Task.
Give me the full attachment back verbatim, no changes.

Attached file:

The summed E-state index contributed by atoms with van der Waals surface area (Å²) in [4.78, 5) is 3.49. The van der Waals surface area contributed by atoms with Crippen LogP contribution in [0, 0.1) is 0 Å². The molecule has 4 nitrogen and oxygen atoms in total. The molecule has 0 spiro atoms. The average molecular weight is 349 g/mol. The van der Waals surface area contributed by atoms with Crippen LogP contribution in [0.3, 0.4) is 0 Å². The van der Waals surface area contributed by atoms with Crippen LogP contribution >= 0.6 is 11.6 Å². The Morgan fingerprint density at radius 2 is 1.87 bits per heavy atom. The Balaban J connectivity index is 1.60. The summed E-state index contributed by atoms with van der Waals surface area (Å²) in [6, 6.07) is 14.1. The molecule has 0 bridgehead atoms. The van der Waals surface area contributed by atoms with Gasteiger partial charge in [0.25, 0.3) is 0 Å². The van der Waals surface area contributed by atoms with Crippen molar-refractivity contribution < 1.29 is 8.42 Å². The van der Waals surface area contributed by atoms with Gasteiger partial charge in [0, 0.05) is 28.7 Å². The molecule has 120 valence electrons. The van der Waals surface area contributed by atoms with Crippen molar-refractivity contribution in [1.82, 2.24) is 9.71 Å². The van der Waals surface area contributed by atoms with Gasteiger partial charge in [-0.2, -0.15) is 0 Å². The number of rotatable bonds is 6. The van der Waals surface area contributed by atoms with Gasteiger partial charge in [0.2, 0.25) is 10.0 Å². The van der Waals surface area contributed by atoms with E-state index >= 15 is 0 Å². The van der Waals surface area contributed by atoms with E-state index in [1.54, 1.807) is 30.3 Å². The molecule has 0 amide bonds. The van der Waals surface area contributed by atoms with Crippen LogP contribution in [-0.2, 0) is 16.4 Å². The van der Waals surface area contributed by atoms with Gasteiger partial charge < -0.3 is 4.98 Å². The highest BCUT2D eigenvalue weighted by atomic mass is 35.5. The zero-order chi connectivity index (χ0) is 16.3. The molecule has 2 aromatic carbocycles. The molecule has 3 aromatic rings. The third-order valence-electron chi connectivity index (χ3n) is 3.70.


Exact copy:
The summed E-state index contributed by atoms with van der Waals surface area (Å²) in [4.78, 5) is 3.49. The van der Waals surface area contributed by atoms with Crippen LogP contribution in [0, 0.1) is 0 Å². The molecule has 4 nitrogen and oxygen atoms in total. The molecule has 0 spiro atoms. The average molecular weight is 349 g/mol. The van der Waals surface area contributed by atoms with Crippen LogP contribution in [0.3, 0.4) is 0 Å². The van der Waals surface area contributed by atoms with Crippen LogP contribution >= 0.6 is 11.6 Å². The Morgan fingerprint density at radius 2 is 1.87 bits per heavy atom. The Balaban J connectivity index is 1.60. The summed E-state index contributed by atoms with van der Waals surface area (Å²) in [6, 6.07) is 14.1. The molecule has 0 bridgehead atoms. The van der Waals surface area contributed by atoms with Gasteiger partial charge in [0.25, 0.3) is 0 Å². The van der Waals surface area contributed by atoms with Crippen molar-refractivity contribution < 1.29 is 8.42 Å². The van der Waals surface area contributed by atoms with Gasteiger partial charge in [0, 0.05) is 28.7 Å². The molecule has 120 valence electrons. The van der Waals surface area contributed by atoms with Crippen molar-refractivity contribution in [1.82, 2.24) is 9.71 Å². The van der Waals surface area contributed by atoms with Gasteiger partial charge in [-0.2, -0.15) is 0 Å². The number of rotatable bonds is 6. The van der Waals surface area contributed by atoms with Gasteiger partial charge in [0.2, 0.25) is 10.0 Å². The van der Waals surface area contributed by atoms with E-state index >= 15 is 0 Å². The van der Waals surface area contributed by atoms with E-state index in [1.54, 1.807) is 30.3 Å². The molecule has 0 amide bonds. The van der Waals surface area contributed by atoms with Crippen LogP contribution in [-0.2, 0) is 16.4 Å². The van der Waals surface area contributed by atoms with Gasteiger partial charge < -0.3 is 4.98 Å². The highest BCUT2D eigenvalue weighted by atomic mass is 35.5. The zero-order chi connectivity index (χ0) is 16.3. The molecule has 2 aromatic carbocycles. The molecule has 3 aromatic rings. The third-order valence-electron chi connectivity index (χ3n) is 3.70.